Guest Blog Post by John Hodgson
Mimas works on exciting and innovative projects all the time and we wanted Hub blog readers to find out more about the SCARLET project, where Mimas staff, academics from the University of Manchester and the archive team at John Rylands University Library are exploring how Augmented Reality can bring resources held in special collections to life by surrounding original materials with digital online content.
Special Collections using Augmented Reality to Enhance Learning and Teaching (SCARLET)
SCARLET addresses one of the principal obstacles to the use of Special Collections in teaching and learning – the fact that students must consult rare books, manuscripts and archives within the controlled conditions of library study rooms. The material is isolated from the secondary, supporting materials and the growing mass of related digital assets. This is an alien experience for students familiar with an information-rich, connected wireless world, and is a barrier to their use of Special Collections.
The SCARLET project will provide a model that other Special Collections libraries can follow, making these resources accessible for research, teaching and learning. If you are interested in creating similar ‘apps’ and using the toolkit created by the team then please get in touch.
SCARLET Blog: http://teamscarlet.wordpress.com/
SCARLET Twitter: twitter.com/team_scarlet
The Blog Post
Blowing the dust off Special Collections
The academic year is now in full swing and JRUL Special Collections staff are busy delivering ‘close-up’ sessions and seminars for undergraduate and postgraduate students.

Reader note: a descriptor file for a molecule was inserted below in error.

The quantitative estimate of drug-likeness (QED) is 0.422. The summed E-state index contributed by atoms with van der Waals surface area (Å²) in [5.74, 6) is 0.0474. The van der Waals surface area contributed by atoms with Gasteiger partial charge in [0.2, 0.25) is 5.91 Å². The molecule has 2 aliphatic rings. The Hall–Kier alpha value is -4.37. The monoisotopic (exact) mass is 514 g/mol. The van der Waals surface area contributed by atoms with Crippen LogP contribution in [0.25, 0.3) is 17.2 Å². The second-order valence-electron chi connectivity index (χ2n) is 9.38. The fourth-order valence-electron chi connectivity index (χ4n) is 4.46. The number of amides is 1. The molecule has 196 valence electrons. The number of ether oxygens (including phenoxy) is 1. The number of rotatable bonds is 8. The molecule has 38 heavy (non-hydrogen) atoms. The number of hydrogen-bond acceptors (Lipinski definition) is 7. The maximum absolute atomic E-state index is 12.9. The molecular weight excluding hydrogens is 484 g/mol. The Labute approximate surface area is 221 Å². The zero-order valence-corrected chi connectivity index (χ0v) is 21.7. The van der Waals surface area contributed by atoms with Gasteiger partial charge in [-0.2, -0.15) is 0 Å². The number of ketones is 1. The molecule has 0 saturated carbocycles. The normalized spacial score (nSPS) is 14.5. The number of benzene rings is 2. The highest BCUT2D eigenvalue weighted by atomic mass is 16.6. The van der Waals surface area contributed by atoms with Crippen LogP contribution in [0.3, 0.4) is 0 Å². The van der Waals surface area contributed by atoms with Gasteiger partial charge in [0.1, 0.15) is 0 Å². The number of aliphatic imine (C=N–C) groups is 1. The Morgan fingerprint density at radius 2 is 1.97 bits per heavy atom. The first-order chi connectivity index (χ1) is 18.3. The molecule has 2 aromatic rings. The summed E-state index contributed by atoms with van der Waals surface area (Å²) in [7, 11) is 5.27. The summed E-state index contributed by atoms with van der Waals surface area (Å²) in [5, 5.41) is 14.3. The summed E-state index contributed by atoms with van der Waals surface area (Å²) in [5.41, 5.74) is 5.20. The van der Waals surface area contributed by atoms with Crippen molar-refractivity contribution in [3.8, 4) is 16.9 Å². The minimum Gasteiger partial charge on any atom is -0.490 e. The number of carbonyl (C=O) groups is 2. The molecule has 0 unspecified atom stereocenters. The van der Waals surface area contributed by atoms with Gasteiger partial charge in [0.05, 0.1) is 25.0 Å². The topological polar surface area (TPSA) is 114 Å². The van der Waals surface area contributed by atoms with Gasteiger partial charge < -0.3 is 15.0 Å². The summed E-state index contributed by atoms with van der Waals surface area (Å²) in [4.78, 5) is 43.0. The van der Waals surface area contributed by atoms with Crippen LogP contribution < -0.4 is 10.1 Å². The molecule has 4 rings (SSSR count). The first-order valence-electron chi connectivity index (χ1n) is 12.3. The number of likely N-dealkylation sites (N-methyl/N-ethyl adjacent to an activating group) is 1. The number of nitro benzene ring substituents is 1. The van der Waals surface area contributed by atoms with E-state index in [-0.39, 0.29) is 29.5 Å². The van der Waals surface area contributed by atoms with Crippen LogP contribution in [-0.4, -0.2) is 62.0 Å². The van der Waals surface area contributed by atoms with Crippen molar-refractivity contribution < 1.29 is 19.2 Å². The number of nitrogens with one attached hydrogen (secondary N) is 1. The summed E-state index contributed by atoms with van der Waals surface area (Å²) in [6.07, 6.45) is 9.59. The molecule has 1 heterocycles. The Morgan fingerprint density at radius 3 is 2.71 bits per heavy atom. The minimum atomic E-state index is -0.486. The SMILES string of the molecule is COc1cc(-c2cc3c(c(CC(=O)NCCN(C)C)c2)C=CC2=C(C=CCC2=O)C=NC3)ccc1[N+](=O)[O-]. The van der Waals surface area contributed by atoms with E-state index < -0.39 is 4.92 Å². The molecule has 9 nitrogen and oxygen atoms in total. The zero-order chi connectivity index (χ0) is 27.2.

A close-up session typically involves a curator and an academic selecting up to a dozen items to show to a group of students. The items are generally set out on tables and everyone gathers round for a discussion. It is a real thrill for students to see Special Collections materials up close, and in some circumstances to handle the items themselves. The material might be papyri from Greco-Roman Egypt, medieval manuscripts, early printed books, eighteenth-century diaries and letters, or modern literary archives: the range of our Special Collections is vast.
Dr Guyda Armstrong shows her students a selection of early printed editions of Dante.
From our point of view, it’s really rewarding and enlightening to work alongside enthusiastic teachers such as Guyda Armstrong, Roberta Mazza and Jerome de Groot. The ideal scenario is a close partnership between the academic and the curator. Curators know the collections well, and we can discuss with students the materiality of texts, technical aspects of books and manuscripts, the context in which texts and images were originally produced, and the afterlife of objects – the often circuitous routes by which they have ended up in the Rylands Library. Academics bring to the table their incredible subject knowledge and their pedagogical expertise. Sparks can fly, especially when students challenge what they are being told!
This week I have been involved in close-up sessions for Roberta Mazza’s ‘Egypt in the Graeco-Roman World’ third-year Classics course, and Guyda Armstrong’s ‘Beyond the Text’ course on Dante, again for third-year undergraduates. Both sessions were really enjoyable, because the students engaged deeply with the material and asked lots of questions. But the sessions also reinforced my belief that Augmented Reality will allow us to do so much more. AR will make the sessions more interactive, moving towards an enquiry-based learning model, where we set students real questions to solve, through a combination of close study of the original material, and downloading metadata, images and secondary reading, to help them interrogate and interpret the material. Already Dr Guyda Armstrong’s students have had a sneak preview of the Dante app, and I’m look forward to taking part in the first trials of the app in a real teaching session at Deansgate in a few weeks’ time.
For many years Special Collections have been seen by some as fusty and dusty. AR allows us to bring them into the age of app.